Monday, April 23, 2012

First Babies of 2012

We admitted our first baby birds of the 2012 season in the form of two little Great Horned Owlets. These two came from separate nests and are of different ages. Great Horned Owls are very early nesters (they begin nesting in January here in Wisconsin), and they are usually among the first babies to arrive at our clinic each year.

This Great Horned Owlet was found in Marathon Park in Wausau on the ground. Her parents were nowhere to be found so a trusted volunteer caught her up and brought her to REGI. She is approximately 6 weeks old. She is fairly thin and it is likely that her parents abandoned her.

This little Great Horned Owlet was found on the ground in the northwoods. He had fallen approximately 50 feet from his nest onto the ground. The kind people that found him noticed his sibling had been killed by some crows. To save him from the same fate he was brought to REGI. This owlet is younger than the first at only about 10 days old. His egg tooth can still be seen at the tip of his curved bill. This little white bump on his beak helped him to break out of his egg just a few days ago. It will soon fall off and he will be left with a perfectly normal-looking beak. (To see a video of this little owlet eating his supper visit our YouTube Channel at www.youtube.com/raptoreducationgroup)


Aside from the babies we also admitted a few adult birds. One of those birds was this Mourning Dove with a broken wing. Mourning Doves are very common and frequently overlooked, but they are really lovely birds. The beautiful blue around the eye and their black spots make them quite stunning. Their mournful cooing call gives these birds their name, and they may coo back to you if you mimic them. The loud whistling sound they create when they fly is produced by the feathers of their wings and not the voice of the bird. These doves tend to hold tight and take off at the last moment which makes them fairly vulnerable to being hit by fast-moving vehicles.

This adult Mourning Dove came in with a broken right wing. The wings have been taped together to allow the bones to heal in the proper position. 


On Friday we were visited by Dr. Shelli Dubay's Techniques of Captive Wildlife Management class from the University of Wisconsin-Stevens Point. Dr. Dubay's students make a yearly trip up to REGI to learn more about avian rehabilitation and education. They get a rare look into the lives of avian rehabilitators and get to learn a little more about why we do what we do. They also get to meet a few of our education birds and learn what makes a raptor. We look forward to seeing them and Dr. Dubay each year! This year the class got an extra treat in the form of a mid-April snowstorm. After having 80 degree weeks in March we were greeted Friday morning with three inches of beautiful snow. It's hard to get bored with the weather in Wisconsin! It's always changing!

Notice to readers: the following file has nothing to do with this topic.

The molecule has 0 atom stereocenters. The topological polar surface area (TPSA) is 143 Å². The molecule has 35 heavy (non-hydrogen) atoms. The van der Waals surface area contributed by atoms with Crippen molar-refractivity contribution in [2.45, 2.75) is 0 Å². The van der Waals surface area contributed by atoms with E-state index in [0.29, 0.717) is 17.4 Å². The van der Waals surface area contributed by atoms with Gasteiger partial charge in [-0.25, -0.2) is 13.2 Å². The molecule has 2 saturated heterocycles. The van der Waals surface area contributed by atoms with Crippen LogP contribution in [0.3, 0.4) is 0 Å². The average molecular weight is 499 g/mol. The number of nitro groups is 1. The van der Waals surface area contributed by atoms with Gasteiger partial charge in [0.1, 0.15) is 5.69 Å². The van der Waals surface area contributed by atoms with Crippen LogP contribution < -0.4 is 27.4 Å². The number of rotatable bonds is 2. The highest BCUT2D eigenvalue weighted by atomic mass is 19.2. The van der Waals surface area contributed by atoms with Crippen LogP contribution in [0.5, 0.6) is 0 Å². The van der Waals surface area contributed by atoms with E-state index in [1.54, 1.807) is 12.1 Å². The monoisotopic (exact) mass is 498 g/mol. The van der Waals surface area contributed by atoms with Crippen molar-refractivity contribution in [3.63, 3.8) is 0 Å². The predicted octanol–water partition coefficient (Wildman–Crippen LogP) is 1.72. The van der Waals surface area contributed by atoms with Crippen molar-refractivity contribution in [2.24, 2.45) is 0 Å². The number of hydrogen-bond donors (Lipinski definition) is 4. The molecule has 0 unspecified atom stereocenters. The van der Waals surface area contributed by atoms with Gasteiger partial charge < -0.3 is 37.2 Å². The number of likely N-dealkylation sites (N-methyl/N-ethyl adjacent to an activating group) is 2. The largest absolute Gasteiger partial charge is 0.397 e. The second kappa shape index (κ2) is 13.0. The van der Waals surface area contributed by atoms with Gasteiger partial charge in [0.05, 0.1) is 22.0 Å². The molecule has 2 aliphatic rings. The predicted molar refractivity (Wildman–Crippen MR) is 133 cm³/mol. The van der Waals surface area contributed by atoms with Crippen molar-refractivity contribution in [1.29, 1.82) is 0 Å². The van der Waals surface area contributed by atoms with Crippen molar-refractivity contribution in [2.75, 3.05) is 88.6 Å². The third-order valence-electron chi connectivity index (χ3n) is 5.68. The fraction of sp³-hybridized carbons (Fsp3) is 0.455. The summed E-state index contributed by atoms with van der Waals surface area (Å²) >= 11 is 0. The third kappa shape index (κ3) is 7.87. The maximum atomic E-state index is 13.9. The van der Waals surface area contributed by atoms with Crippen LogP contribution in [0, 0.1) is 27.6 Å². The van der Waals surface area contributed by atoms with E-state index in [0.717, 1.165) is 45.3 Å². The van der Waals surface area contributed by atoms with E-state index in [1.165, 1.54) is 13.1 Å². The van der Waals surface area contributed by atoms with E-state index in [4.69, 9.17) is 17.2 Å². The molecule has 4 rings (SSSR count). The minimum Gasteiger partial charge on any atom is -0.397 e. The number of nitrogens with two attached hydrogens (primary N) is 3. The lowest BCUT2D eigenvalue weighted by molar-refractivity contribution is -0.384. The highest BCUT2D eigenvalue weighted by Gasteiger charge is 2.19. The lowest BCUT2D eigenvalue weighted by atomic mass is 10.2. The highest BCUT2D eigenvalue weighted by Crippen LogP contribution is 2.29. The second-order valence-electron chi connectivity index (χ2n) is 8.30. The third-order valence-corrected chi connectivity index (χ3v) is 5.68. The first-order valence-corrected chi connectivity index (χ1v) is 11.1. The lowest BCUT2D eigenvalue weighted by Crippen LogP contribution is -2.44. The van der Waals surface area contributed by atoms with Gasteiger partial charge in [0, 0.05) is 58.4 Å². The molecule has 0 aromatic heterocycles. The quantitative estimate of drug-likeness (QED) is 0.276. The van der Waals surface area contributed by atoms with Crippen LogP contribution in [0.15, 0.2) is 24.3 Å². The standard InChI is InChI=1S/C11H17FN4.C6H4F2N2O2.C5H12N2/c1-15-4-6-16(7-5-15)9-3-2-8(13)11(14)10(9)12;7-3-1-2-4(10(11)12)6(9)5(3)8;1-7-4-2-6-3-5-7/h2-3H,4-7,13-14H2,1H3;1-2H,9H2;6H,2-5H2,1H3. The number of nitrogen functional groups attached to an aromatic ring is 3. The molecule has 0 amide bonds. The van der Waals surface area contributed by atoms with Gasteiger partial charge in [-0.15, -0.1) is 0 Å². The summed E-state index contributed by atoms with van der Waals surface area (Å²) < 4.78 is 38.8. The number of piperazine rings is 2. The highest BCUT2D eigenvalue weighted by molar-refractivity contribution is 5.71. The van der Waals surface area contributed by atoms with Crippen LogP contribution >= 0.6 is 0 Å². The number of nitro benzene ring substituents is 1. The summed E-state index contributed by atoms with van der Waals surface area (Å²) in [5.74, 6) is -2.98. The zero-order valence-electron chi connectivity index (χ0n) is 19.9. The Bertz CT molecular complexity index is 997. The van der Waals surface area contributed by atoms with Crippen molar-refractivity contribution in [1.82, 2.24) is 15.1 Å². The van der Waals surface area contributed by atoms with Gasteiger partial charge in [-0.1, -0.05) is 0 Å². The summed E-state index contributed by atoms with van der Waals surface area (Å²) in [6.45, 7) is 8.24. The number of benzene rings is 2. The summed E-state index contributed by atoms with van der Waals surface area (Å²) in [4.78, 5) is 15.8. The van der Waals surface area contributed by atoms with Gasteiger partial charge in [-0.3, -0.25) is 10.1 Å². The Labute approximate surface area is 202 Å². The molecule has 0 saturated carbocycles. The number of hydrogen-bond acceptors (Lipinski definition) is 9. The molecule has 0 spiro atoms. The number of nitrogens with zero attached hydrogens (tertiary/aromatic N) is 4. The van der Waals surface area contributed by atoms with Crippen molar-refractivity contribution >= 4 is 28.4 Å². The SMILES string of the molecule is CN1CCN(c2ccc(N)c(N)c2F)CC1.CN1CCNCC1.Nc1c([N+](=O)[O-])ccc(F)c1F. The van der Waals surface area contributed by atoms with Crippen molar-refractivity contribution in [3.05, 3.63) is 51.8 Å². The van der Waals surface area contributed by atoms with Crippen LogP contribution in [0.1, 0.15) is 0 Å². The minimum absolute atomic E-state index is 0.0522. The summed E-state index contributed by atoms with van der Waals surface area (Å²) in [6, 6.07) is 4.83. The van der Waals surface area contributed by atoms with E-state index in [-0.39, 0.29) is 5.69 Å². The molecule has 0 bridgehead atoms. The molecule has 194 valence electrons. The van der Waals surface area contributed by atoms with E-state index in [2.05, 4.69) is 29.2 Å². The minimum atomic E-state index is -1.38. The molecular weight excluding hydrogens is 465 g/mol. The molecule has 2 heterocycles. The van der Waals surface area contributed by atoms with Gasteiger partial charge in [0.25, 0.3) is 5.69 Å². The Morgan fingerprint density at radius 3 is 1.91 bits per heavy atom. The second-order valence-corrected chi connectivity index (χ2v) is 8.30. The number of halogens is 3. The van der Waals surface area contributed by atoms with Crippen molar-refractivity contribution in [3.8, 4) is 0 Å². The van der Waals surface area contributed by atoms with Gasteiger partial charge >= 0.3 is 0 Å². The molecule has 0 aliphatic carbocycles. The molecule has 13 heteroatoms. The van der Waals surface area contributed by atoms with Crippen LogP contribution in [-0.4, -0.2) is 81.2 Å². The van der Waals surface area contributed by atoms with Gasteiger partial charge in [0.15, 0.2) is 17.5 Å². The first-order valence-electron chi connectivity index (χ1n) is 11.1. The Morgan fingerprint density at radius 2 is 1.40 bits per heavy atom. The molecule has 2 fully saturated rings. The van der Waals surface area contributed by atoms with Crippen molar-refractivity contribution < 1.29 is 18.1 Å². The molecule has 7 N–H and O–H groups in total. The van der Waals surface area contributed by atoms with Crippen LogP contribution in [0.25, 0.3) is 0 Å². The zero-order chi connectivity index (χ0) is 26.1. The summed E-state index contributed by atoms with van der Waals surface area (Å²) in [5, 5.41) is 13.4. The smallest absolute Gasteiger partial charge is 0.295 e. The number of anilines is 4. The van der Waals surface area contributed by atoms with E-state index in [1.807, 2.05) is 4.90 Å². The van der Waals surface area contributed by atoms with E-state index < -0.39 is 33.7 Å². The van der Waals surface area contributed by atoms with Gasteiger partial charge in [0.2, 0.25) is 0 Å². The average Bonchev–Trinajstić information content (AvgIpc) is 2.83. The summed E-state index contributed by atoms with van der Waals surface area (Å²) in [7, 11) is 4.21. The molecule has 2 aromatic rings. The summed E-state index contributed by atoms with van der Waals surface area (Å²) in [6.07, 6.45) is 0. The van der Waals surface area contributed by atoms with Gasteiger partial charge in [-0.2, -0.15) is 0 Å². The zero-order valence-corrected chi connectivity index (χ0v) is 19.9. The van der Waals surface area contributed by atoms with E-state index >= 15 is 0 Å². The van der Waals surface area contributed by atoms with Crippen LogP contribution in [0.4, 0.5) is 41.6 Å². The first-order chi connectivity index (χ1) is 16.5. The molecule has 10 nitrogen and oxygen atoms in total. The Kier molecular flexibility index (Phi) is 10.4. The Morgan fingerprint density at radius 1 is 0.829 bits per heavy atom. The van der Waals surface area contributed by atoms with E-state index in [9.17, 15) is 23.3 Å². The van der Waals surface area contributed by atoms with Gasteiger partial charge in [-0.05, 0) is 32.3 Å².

The captive wildlife management class from UWSP are photographed in the aftermath of Thursday's mid April snowstorm. 


In the spring some of our education birds begin to lay eggs. To prevent breeding we typically don't house males and females together, therefore the eggs aren't fertilized. Like chickens, a natural process in a wild bird's life is to lay eggs whether they're fertilized or not. One of our education Eastern Screech Owls surprised us the other day with two beautiful eggs. After she realized that they weren't going to hatch she easily gave them up.

These two perfect eggs were laid by one of our little Eastern Screech Owls. The size of these eggs is quite surprising since the little owl that laid them is hardly taller than 6 inches. 

This is the pretty little red-phased Eastern Screech Owl that is the "mother" of the unfertilized eggs in the photo above. Pretty shocking that this little lady laid eggs with a larger diameter than a quarter!


That's all for today. Thanks everyone!

Karissa Mohr
Wildlife Educator

Thursday, April 19, 2012

We Say Goodbye to One of REGI's Best

Tomorrow we say farewell to one of our licensed rehabilitators, Katie Farvour. As sad as it is for us to lose her, we know she is going to do great things at her new job. She accepted a position at the Riverside Discovery Center in Scottsbluff, Nebraska. There she will be helping them create a raptor education program!

Katie graduated from the University of Wisconsin- Stevens Point where she majored in Biology. She went on to work for the World Bird Sanctuary and the Milwaukee County Zoo doing live bird programs. Since August of 2008, Katie has been a full-time avian rehabilitator here at REGI. She has touched countless lives during her time here, both avian and human.

An older photo of Katie with one of her favorite resident birds, a Pelican nicknamed Peli. Although admitted as a wild adult, this American White Pelican took a liking to Katie. He would build her nests and spare her from the usual "goosing" he would do with his giant beak to most employees as they walked past. Their relationship was something special.

Katie releases one of the seven Bald Eagles she helped to rescue and rehabilitate after they were found close to death from being poisoned. Watching these seven birds regain flight after such a horrific ordeal was an unforgettable moment for all who were there. To read our blog from this release on June 2, 2011 click here.

Katie transferring a Trumpeter Swan from one enclosure to another. Her gentle demeanor helped her gain the trust of so many patients. 

Thanks for all the memories, Katie.
From all of us here at REGI, good luck! We will miss you!

Tuesday, April 17, 2012

Great Horned Owl, Poisoned Nuthatch, Patient Updates, and Volunteers

I have to begin this blog post with some very sad news. The Snowy Owl, whom we've all been rooting for, has suddenly passed away. She was showing wonderful improvements and we were expecting a better outcome for her. The loss of any patient here at REGI is fraught with sadness, and the death of this Snowy Owl is no exception. May she rest in peace.